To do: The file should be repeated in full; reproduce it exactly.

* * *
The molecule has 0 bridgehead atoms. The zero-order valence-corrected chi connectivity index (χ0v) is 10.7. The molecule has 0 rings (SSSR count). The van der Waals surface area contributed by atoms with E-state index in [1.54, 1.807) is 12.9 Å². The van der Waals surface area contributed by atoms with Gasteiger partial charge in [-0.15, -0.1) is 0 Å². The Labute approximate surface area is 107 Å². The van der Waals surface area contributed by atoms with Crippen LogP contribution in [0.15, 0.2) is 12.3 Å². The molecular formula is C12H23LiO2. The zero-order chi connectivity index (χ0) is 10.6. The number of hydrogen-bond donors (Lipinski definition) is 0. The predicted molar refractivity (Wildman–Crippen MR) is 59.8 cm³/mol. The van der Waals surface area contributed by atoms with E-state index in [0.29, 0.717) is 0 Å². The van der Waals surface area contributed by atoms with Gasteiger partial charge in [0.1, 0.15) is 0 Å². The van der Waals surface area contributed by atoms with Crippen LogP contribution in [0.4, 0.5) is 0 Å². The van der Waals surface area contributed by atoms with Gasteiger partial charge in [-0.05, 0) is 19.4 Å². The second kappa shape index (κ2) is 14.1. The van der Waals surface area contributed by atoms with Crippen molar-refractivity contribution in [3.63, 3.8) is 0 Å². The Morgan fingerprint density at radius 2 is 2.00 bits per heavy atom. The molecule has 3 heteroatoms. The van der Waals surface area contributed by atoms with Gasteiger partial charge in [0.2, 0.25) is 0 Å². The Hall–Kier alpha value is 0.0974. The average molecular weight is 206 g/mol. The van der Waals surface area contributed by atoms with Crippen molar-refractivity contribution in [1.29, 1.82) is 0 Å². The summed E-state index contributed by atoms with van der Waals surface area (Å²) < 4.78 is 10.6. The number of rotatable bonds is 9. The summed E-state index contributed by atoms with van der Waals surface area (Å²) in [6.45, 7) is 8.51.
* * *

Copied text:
The molecule has 0 bridgehead atoms. The zero-order valence-corrected chi connectivity index (χ0v) is 10.7. The molecule has 0 rings (SSSR count). The van der Waals surface area contributed by atoms with E-state index in [1.54, 1.807) is 12.9 Å². The van der Waals surface area contributed by atoms with Gasteiger partial charge in [-0.15, -0.1) is 0 Å². The Labute approximate surface area is 107 Å². The van der Waals surface area contributed by atoms with Crippen LogP contribution in [0.15, 0.2) is 12.3 Å². The molecular formula is C12H23LiO2. The zero-order chi connectivity index (χ0) is 10.6. The number of hydrogen-bond donors (Lipinski definition) is 0. The predicted molar refractivity (Wildman–Crippen MR) is 59.8 cm³/mol. The van der Waals surface area contributed by atoms with E-state index in [0.29, 0.717) is 0 Å². The van der Waals surface area contributed by atoms with Gasteiger partial charge in [0.1, 0.15) is 0 Å². The van der Waals surface area contributed by atoms with Crippen LogP contribution in [0.4, 0.5) is 0 Å². The van der Waals surface area contributed by atoms with Gasteiger partial charge in [-0.05, 0) is 19.4 Å². The second kappa shape index (κ2) is 14.1. The van der Waals surface area contributed by atoms with Crippen molar-refractivity contribution in [3.63, 3.8) is 0 Å². The Morgan fingerprint density at radius 2 is 2.00 bits per heavy atom. The molecule has 3 heteroatoms. The van der Waals surface area contributed by atoms with Gasteiger partial charge in [0.2, 0.25) is 0 Å². The Hall–Kier alpha value is 0.0974. The average molecular weight is 206 g/mol. The van der Waals surface area contributed by atoms with Crippen molar-refractivity contribution in [1.29, 1.82) is 0 Å². The summed E-state index contributed by atoms with van der Waals surface area (Å²) < 4.78 is 10.6. The number of rotatable bonds is 9. The summed E-state index contributed by atoms with van der Waals surface area (Å²) in [6.45, 7) is 8.51.